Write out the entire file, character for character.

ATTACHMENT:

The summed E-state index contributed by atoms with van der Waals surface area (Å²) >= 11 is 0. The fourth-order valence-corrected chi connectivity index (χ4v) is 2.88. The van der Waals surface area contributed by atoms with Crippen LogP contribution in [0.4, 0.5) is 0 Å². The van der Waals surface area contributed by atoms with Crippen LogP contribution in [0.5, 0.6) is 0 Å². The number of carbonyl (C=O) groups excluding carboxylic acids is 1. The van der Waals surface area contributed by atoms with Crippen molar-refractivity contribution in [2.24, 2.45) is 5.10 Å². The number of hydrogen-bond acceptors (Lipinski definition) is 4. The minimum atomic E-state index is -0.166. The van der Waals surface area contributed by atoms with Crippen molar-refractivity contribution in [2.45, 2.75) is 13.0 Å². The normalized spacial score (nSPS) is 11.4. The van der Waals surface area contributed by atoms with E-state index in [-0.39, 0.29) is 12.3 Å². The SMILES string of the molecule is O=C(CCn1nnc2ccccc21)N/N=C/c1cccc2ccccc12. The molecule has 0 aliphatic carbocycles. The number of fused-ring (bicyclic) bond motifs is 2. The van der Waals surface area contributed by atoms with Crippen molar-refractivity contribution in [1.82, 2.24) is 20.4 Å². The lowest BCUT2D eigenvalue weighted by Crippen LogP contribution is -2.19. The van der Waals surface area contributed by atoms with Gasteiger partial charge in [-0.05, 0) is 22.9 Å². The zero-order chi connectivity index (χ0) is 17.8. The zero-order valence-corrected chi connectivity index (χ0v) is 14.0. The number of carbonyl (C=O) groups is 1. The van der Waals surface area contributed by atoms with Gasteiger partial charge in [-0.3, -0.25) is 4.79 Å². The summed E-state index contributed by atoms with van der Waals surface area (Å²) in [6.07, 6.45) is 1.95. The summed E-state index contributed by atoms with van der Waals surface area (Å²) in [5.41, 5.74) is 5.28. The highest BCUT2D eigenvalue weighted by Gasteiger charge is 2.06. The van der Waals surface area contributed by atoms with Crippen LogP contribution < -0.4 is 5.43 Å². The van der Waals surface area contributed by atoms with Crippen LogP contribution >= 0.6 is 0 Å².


The summed E-state index contributed by atoms with van der Waals surface area (Å²) >= 11 is 0. The fourth-order valence-corrected chi connectivity index (χ4v) is 2.88. The van der Waals surface area contributed by atoms with Crippen LogP contribution in [0.4, 0.5) is 0 Å². The van der Waals surface area contributed by atoms with Crippen LogP contribution in [0.5, 0.6) is 0 Å². The number of carbonyl (C=O) groups excluding carboxylic acids is 1. The van der Waals surface area contributed by atoms with Crippen molar-refractivity contribution in [2.24, 2.45) is 5.10 Å². The number of hydrogen-bond acceptors (Lipinski definition) is 4. The minimum atomic E-state index is -0.166. The van der Waals surface area contributed by atoms with Crippen molar-refractivity contribution in [2.45, 2.75) is 13.0 Å². The normalized spacial score (nSPS) is 11.4. The van der Waals surface area contributed by atoms with E-state index in [-0.39, 0.29) is 12.3 Å². The SMILES string of the molecule is O=C(CCn1nnc2ccccc21)N/N=C/c1cccc2ccccc12. The molecule has 0 aliphatic carbocycles. The number of fused-ring (bicyclic) bond motifs is 2. The van der Waals surface area contributed by atoms with Crippen molar-refractivity contribution in [1.82, 2.24) is 20.4 Å². The lowest BCUT2D eigenvalue weighted by Crippen LogP contribution is -2.19. The van der Waals surface area contributed by atoms with Gasteiger partial charge in [-0.05, 0) is 22.9 Å². The zero-order chi connectivity index (χ0) is 17.8. The zero-order valence-corrected chi connectivity index (χ0v) is 14.0. The number of carbonyl (C=O) groups is 1. The van der Waals surface area contributed by atoms with Gasteiger partial charge in [-0.3, -0.25) is 4.79 Å². The summed E-state index contributed by atoms with van der Waals surface area (Å²) in [6.07, 6.45) is 1.95. The summed E-state index contributed by atoms with van der Waals surface area (Å²) in [5.41, 5.74) is 5.28. The highest BCUT2D eigenvalue weighted by Gasteiger charge is 2.06. The van der Waals surface area contributed by atoms with Crippen LogP contribution < -0.4 is 5.43 Å². The van der Waals surface area contributed by atoms with Crippen LogP contribution >= 0.6 is 0 Å².